We must do more and not use the economic situation as an explanation for doing less.
Tackling inequality is not a task just for when the sun shines; at this time, we need even more positive action to meet the needs of disadvantaged groups.
Ian McKee made the same point.
He said that we are in tough times and so perhaps we should expect that the more vulnerable people will suffer. However, that should be not an excuse for not acting, but an imperative to act.
The implication of what Ian McKee said is that we are talking about good works, charity and doing people a favour. It is not about that; it is about allowing people a level playing field on which they can show and prove their potential. In a decent society, we owe it to people with disabilities to support them; it is not a question of our feeling good about offering them an opportunity, in the way that was suggested.

Ian McKee: The implication of what I said in my speech is that when the hard times come, there is little point in continuing to subsidise the production of something for which the market is falling. We should be devising sustainable ways of changing patterns so that the needs of the future—not of the past—are considered.

Johann Lamont: In tough times, the Government should redouble its efforts to make a difference and should use the powers that it has to do that.
I agree absolutely with Bill Kidd in commending Glasgow City Council and its work through the Commonwealth group and City Building, but we know that it did not happen by accident. It happened because active political choices were made.
We can make a difference to disabled people through the use of specific contracts and I was disturbed by the minister's blinkered view, which he has given in Parliament before, that the Scottish Government does not really need anything that sheltered workplaces make.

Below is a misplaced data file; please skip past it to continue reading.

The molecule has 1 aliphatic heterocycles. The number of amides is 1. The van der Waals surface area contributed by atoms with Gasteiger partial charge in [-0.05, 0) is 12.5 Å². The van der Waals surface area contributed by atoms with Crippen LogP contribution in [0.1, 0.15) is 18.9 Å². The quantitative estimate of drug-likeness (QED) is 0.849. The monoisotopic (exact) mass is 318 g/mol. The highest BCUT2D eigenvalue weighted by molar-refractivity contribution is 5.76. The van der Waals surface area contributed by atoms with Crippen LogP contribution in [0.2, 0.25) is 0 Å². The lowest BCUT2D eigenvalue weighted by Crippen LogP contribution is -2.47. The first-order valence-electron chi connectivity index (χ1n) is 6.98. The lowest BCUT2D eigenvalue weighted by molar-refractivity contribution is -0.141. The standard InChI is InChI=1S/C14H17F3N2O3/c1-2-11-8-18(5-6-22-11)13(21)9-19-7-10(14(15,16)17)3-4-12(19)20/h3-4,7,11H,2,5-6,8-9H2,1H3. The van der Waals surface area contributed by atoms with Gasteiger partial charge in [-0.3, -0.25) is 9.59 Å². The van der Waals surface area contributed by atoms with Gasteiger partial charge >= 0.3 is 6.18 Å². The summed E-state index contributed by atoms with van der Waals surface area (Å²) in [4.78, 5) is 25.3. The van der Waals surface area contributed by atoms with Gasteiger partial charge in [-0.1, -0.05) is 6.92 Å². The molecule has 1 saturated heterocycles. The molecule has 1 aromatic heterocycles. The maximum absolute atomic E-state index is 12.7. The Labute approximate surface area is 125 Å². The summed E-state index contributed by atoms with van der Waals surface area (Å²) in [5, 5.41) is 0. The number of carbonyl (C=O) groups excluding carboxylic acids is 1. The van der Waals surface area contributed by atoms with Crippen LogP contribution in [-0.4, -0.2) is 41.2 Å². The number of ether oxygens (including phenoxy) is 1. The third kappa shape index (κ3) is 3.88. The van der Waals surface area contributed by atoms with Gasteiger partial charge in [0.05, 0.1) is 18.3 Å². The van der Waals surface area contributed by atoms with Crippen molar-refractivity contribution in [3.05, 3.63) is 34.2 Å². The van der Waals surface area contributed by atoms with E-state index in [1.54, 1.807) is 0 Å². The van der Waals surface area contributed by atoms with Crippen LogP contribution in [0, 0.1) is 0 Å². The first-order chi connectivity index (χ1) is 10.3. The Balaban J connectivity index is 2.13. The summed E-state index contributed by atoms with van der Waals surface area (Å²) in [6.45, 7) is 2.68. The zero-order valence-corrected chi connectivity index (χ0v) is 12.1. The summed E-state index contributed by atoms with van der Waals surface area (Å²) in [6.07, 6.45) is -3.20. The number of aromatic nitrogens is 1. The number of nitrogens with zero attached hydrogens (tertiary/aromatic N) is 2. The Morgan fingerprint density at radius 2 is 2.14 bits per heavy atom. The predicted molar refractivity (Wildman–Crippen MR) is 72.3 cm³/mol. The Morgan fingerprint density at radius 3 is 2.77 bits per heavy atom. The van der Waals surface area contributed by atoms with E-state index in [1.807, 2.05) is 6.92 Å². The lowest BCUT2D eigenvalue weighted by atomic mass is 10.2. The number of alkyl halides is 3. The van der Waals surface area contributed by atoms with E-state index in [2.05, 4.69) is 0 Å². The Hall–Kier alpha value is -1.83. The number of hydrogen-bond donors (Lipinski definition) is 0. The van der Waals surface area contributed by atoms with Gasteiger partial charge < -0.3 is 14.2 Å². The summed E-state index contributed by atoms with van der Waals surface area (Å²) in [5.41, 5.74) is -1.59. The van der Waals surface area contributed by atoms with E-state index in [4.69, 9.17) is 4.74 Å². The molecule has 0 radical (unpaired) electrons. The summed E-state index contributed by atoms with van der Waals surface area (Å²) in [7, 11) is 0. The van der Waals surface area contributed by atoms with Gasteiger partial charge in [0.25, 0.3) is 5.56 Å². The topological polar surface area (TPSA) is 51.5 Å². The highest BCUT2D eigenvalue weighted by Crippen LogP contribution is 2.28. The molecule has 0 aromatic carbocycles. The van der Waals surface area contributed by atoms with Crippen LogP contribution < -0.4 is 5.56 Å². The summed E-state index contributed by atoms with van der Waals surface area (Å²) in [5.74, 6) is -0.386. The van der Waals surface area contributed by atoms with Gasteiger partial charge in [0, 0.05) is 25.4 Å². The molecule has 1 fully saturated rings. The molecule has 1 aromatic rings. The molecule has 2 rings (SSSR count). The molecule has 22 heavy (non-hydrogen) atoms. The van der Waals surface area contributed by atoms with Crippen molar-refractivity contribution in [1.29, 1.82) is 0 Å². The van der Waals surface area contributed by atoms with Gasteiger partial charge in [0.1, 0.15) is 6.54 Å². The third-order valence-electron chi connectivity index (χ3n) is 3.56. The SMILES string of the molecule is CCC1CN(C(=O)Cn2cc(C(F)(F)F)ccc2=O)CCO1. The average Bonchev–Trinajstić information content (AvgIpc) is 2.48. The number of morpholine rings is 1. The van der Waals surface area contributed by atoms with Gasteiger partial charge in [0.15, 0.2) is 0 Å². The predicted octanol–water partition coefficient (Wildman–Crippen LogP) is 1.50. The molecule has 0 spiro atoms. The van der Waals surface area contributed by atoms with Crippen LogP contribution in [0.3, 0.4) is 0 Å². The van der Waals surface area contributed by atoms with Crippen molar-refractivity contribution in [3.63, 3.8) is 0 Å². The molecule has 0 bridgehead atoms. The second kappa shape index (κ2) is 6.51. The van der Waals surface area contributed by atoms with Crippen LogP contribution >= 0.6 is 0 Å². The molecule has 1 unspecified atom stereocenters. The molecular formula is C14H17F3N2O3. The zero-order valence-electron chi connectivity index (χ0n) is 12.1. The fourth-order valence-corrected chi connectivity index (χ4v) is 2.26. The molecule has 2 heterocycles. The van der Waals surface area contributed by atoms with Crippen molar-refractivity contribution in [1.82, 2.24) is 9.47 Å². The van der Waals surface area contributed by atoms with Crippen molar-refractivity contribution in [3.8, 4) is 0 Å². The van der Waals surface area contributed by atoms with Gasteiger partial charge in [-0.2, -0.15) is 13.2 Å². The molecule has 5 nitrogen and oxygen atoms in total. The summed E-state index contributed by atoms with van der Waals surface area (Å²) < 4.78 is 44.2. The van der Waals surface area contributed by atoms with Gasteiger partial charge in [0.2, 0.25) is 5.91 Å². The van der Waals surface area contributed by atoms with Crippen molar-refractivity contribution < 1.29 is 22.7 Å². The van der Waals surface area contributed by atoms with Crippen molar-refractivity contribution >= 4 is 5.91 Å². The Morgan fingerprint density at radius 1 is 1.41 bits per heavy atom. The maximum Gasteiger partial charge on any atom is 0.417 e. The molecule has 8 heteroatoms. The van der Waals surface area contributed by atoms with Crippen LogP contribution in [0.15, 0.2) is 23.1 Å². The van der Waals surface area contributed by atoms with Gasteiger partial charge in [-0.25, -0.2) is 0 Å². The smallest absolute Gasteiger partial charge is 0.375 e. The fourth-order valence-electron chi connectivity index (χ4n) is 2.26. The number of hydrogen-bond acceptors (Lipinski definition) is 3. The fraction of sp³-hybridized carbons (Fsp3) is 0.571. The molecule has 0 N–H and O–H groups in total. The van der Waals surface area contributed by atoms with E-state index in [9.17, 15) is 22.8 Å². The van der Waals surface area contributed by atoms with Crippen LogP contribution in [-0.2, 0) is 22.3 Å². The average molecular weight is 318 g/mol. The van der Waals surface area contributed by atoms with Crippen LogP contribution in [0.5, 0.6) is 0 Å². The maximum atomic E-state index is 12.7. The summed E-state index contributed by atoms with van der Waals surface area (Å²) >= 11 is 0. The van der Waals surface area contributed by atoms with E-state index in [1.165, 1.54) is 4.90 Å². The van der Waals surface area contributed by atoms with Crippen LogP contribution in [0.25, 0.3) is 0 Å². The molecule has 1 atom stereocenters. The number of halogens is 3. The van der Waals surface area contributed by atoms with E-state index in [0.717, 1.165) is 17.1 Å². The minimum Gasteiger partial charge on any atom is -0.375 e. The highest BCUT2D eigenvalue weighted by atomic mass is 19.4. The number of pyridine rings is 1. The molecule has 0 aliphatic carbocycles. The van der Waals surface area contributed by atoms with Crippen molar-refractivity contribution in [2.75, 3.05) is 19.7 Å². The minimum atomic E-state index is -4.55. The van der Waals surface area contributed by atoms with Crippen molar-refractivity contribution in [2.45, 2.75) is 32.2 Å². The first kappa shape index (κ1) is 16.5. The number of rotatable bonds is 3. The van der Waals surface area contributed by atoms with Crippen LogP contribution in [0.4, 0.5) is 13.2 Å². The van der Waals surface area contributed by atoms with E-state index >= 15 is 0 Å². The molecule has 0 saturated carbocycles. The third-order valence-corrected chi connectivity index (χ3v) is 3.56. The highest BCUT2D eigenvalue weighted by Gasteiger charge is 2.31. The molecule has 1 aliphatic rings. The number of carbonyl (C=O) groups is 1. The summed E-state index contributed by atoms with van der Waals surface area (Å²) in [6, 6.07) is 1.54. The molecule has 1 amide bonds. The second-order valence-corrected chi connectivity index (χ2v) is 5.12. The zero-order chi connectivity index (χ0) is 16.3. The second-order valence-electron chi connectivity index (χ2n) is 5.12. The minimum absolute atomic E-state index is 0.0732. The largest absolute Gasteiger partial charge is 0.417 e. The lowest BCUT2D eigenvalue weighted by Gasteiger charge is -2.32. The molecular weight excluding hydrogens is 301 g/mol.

If there was a disabled champion in the Government, they would look at the contracts, speak to the sheltered workplaces and have a dialogue about the potential for them to meet the Scottish Government's desires.
I made a point about the concerns about the Southern general hospital, where a huge opportunity was missed.

Jim Mather: I wonder whether the member heard me talk about the Southern general in specific terms. If she did not, she can refer to the Official Report.

Johann Lamont: I listened all too carefully.
I accept that the Government has used community benefit clauses; what I am saying is that not one contract has been reserved under article 19.
A huge opportunity, which would have increased the benefits that come from the community benefit clauses, has been missed.
No one is in favour of tokenism, but if every public body in Scotland reserved one contract to a sheltered workplace, let us imagine the difference that that would make to the workplaces and what it would tell the public body about how things can be done.
It would make a seismic change that would move such contracts from tokenism to common practice.
There is a broader issue about understanding the power of the public purse to drive change and create opportunities, especially at a time of economic difficulties.
The idea that public spending is problematic is promulgated at a UK level, but we know that public investment can stimulate private sector activity.
In housing, for example, the Scottish Government rightly brought forward its budget because the private sector understood that public money could sustain jobs and skills in the short term.
It is simply not good enough for ministers—this is a feature of the SNP—to go on at length about what they care about and develop strategies and then not do the hard work of delivering on those strategies.
It is a question of tough action and getting the contracts in place.
That, rather than reflecting on the discussion and explaining how somebody else is not doing the work, is how we can make a difference.
With a budget of £8 billion, the reservation of one contract—possibly—is abject failure and it speaks of the values and priorities of the Scottish Government.
It is hardly surprising when the Government's entire mindset is to talk about the powers that the Parliament does not have.
The Government should use the powers that it has to create economic opportunity and to drive good practice into the private sector.
We will support both amendments because of the key recognition that the Government has not done enough so far and that a timetable will be produced.
This is not a question of tokenism.
The minister said that the Government does not rely on article 19 alone, but the problem is that it does not rely on it at all.
That is about its priorities.
The minister mentioned Donald Dewar.
Donald Dewar understood that we get power to make a difference to people's lives.
The Government should use the power that it has to make the difference and to support sheltered workplaces.